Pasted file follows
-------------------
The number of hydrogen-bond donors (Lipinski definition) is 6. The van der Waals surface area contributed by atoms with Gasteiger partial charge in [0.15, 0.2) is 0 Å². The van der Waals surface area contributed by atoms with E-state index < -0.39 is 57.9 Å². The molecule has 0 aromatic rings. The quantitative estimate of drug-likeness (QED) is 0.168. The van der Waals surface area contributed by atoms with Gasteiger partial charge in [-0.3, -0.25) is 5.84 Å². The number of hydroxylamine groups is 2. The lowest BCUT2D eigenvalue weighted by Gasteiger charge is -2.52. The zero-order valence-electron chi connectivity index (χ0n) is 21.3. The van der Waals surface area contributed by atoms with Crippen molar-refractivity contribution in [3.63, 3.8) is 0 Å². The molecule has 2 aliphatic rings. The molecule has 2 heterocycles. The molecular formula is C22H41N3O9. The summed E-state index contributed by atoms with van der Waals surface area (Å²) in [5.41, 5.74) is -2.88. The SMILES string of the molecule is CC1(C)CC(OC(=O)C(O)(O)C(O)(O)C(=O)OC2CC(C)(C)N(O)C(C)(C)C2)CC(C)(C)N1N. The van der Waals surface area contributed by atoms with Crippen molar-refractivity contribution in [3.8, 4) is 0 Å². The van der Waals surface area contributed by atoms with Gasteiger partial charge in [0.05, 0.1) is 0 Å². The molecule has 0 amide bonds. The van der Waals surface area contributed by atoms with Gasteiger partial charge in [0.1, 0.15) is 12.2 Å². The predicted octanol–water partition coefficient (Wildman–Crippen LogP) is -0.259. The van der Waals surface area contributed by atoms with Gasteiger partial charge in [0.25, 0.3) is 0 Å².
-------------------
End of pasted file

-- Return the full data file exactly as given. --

The number of hydrogen-bond donors (Lipinski definition) is 6. The van der Waals surface area contributed by atoms with Gasteiger partial charge in [0.15, 0.2) is 0 Å². The van der Waals surface area contributed by atoms with E-state index < -0.39 is 57.9 Å². The molecule has 0 aromatic rings. The quantitative estimate of drug-likeness (QED) is 0.168. The van der Waals surface area contributed by atoms with Gasteiger partial charge in [-0.3, -0.25) is 5.84 Å². The number of hydroxylamine groups is 2. The lowest BCUT2D eigenvalue weighted by Gasteiger charge is -2.52. The zero-order valence-electron chi connectivity index (χ0n) is 21.3. The van der Waals surface area contributed by atoms with Crippen molar-refractivity contribution in [3.63, 3.8) is 0 Å². The molecule has 2 aliphatic rings. The molecule has 2 heterocycles. The molecular formula is C22H41N3O9. The summed E-state index contributed by atoms with van der Waals surface area (Å²) in [5.41, 5.74) is -2.88. The SMILES string of the molecule is CC1(C)CC(OC(=O)C(O)(O)C(O)(O)C(=O)OC2CC(C)(C)N(O)C(C)(C)C2)CC(C)(C)N1N. The van der Waals surface area contributed by atoms with Crippen molar-refractivity contribution in [3.8, 4) is 0 Å². The van der Waals surface area contributed by atoms with Gasteiger partial charge in [0.05, 0.1) is 0 Å². The molecule has 0 amide bonds. The van der Waals surface area contributed by atoms with Gasteiger partial charge in [0.1, 0.15) is 12.2 Å². The predicted octanol–water partition coefficient (Wildman–Crippen LogP) is -0.259. The van der Waals surface area contributed by atoms with Gasteiger partial charge in [0.25, 0.3) is 0 Å².